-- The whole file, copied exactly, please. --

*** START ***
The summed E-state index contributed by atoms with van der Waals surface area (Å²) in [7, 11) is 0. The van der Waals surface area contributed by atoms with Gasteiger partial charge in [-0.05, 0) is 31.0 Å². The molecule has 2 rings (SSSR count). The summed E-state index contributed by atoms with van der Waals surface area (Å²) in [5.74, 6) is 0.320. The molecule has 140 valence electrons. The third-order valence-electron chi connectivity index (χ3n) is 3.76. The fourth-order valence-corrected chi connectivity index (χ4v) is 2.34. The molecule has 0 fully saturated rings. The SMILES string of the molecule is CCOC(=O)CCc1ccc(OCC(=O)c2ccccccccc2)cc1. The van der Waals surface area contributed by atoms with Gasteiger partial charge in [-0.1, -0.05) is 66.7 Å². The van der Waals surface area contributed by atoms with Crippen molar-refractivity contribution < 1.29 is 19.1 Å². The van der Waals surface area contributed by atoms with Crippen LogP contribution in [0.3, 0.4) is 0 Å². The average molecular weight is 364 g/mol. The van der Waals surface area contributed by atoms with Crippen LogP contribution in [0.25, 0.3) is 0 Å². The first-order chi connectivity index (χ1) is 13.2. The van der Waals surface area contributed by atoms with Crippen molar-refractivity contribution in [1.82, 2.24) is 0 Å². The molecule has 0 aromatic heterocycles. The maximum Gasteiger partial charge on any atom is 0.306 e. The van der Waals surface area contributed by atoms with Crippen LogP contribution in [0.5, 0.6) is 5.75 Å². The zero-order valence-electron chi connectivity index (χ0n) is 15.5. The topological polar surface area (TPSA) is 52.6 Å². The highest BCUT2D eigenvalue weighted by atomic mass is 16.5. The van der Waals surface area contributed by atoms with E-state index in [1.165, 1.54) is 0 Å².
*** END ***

The summed E-state index contributed by atoms with van der Waals surface area (Å²) in [7, 11) is 0. The van der Waals surface area contributed by atoms with Gasteiger partial charge in [-0.05, 0) is 31.0 Å². The molecule has 2 rings (SSSR count). The summed E-state index contributed by atoms with van der Waals surface area (Å²) in [5.74, 6) is 0.320. The molecule has 140 valence electrons. The third-order valence-electron chi connectivity index (χ3n) is 3.76. The fourth-order valence-corrected chi connectivity index (χ4v) is 2.34. The molecule has 0 fully saturated rings. The SMILES string of the molecule is CCOC(=O)CCc1ccc(OCC(=O)c2ccccccccc2)cc1. The van der Waals surface area contributed by atoms with Gasteiger partial charge in [-0.1, -0.05) is 66.7 Å². The van der Waals surface area contributed by atoms with Crippen molar-refractivity contribution < 1.29 is 19.1 Å². The van der Waals surface area contributed by atoms with Crippen LogP contribution in [0.3, 0.4) is 0 Å². The average molecular weight is 364 g/mol. The van der Waals surface area contributed by atoms with Crippen LogP contribution in [0.25, 0.3) is 0 Å². The first-order chi connectivity index (χ1) is 13.2. The van der Waals surface area contributed by atoms with Crippen molar-refractivity contribution in [1.82, 2.24) is 0 Å². The molecule has 0 aromatic heterocycles. The maximum Gasteiger partial charge on any atom is 0.306 e. The van der Waals surface area contributed by atoms with Crippen LogP contribution in [0.5, 0.6) is 5.75 Å². The zero-order valence-electron chi connectivity index (χ0n) is 15.5. The topological polar surface area (TPSA) is 52.6 Å². The highest BCUT2D eigenvalue weighted by atomic mass is 16.5. The van der Waals surface area contributed by atoms with E-state index in [1.165, 1.54) is 0 Å².